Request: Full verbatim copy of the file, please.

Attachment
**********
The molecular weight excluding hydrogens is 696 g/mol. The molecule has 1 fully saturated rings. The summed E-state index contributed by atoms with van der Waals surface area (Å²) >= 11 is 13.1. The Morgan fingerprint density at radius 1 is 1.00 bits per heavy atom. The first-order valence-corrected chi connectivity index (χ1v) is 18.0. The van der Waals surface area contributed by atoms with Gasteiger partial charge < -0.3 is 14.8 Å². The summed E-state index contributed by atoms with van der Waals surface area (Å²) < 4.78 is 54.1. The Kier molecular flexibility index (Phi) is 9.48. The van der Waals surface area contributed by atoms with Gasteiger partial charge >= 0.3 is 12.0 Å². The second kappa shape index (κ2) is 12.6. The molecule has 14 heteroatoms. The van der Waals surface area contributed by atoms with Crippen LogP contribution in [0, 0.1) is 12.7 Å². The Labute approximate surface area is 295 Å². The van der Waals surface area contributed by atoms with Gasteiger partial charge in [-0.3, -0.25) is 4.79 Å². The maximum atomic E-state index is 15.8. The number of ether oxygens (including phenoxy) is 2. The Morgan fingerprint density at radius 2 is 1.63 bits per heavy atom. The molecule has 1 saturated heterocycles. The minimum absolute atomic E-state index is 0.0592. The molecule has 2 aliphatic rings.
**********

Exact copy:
The molecular weight excluding hydrogens is 696 g/mol. The molecule has 1 fully saturated rings. The summed E-state index contributed by atoms with van der Waals surface area (Å²) >= 11 is 13.1. The Morgan fingerprint density at radius 1 is 1.00 bits per heavy atom. The first-order valence-corrected chi connectivity index (χ1v) is 18.0. The van der Waals surface area contributed by atoms with Gasteiger partial charge < -0.3 is 14.8 Å². The summed E-state index contributed by atoms with van der Waals surface area (Å²) < 4.78 is 54.1. The Kier molecular flexibility index (Phi) is 9.48. The van der Waals surface area contributed by atoms with Gasteiger partial charge >= 0.3 is 12.0 Å². The second kappa shape index (κ2) is 12.6. The molecule has 14 heteroatoms. The van der Waals surface area contributed by atoms with Crippen LogP contribution in [0, 0.1) is 12.7 Å². The Labute approximate surface area is 295 Å². The van der Waals surface area contributed by atoms with Gasteiger partial charge in [-0.3, -0.25) is 4.79 Å². The maximum atomic E-state index is 15.8. The number of ether oxygens (including phenoxy) is 2. The Morgan fingerprint density at radius 2 is 1.63 bits per heavy atom. The molecule has 1 saturated heterocycles. The minimum absolute atomic E-state index is 0.0592. The molecule has 2 aliphatic rings.